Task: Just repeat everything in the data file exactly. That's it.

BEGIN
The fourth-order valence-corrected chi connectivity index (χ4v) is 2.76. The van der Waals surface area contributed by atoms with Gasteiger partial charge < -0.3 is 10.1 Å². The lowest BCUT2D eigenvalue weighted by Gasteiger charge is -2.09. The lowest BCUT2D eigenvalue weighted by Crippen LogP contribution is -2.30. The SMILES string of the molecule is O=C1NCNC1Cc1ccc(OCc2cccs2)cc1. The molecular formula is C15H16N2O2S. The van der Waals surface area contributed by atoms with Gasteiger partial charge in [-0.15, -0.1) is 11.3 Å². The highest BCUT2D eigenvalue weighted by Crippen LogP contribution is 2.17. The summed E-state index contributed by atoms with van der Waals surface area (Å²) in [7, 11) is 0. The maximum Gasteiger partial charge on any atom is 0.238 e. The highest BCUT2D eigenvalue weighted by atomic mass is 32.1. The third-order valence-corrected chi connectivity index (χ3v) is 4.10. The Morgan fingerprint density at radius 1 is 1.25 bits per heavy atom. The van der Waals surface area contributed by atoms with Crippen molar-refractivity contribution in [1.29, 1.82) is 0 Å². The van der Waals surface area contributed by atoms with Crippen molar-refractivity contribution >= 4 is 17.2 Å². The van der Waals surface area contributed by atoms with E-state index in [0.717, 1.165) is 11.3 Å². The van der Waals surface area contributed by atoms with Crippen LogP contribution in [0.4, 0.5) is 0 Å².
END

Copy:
The fourth-order valence-corrected chi connectivity index (χ4v) is 2.76. The van der Waals surface area contributed by atoms with Gasteiger partial charge < -0.3 is 10.1 Å². The lowest BCUT2D eigenvalue weighted by Gasteiger charge is -2.09. The lowest BCUT2D eigenvalue weighted by Crippen LogP contribution is -2.30. The SMILES string of the molecule is O=C1NCNC1Cc1ccc(OCc2cccs2)cc1. The molecular formula is C15H16N2O2S. The van der Waals surface area contributed by atoms with Gasteiger partial charge in [-0.15, -0.1) is 11.3 Å². The highest BCUT2D eigenvalue weighted by Crippen LogP contribution is 2.17. The summed E-state index contributed by atoms with van der Waals surface area (Å²) in [7, 11) is 0. The maximum Gasteiger partial charge on any atom is 0.238 e. The highest BCUT2D eigenvalue weighted by atomic mass is 32.1. The third-order valence-corrected chi connectivity index (χ3v) is 4.10. The Morgan fingerprint density at radius 1 is 1.25 bits per heavy atom. The van der Waals surface area contributed by atoms with Crippen molar-refractivity contribution in [1.29, 1.82) is 0 Å². The van der Waals surface area contributed by atoms with Crippen molar-refractivity contribution >= 4 is 17.2 Å². The van der Waals surface area contributed by atoms with E-state index in [0.717, 1.165) is 11.3 Å². The van der Waals surface area contributed by atoms with Crippen LogP contribution in [0.4, 0.5) is 0 Å².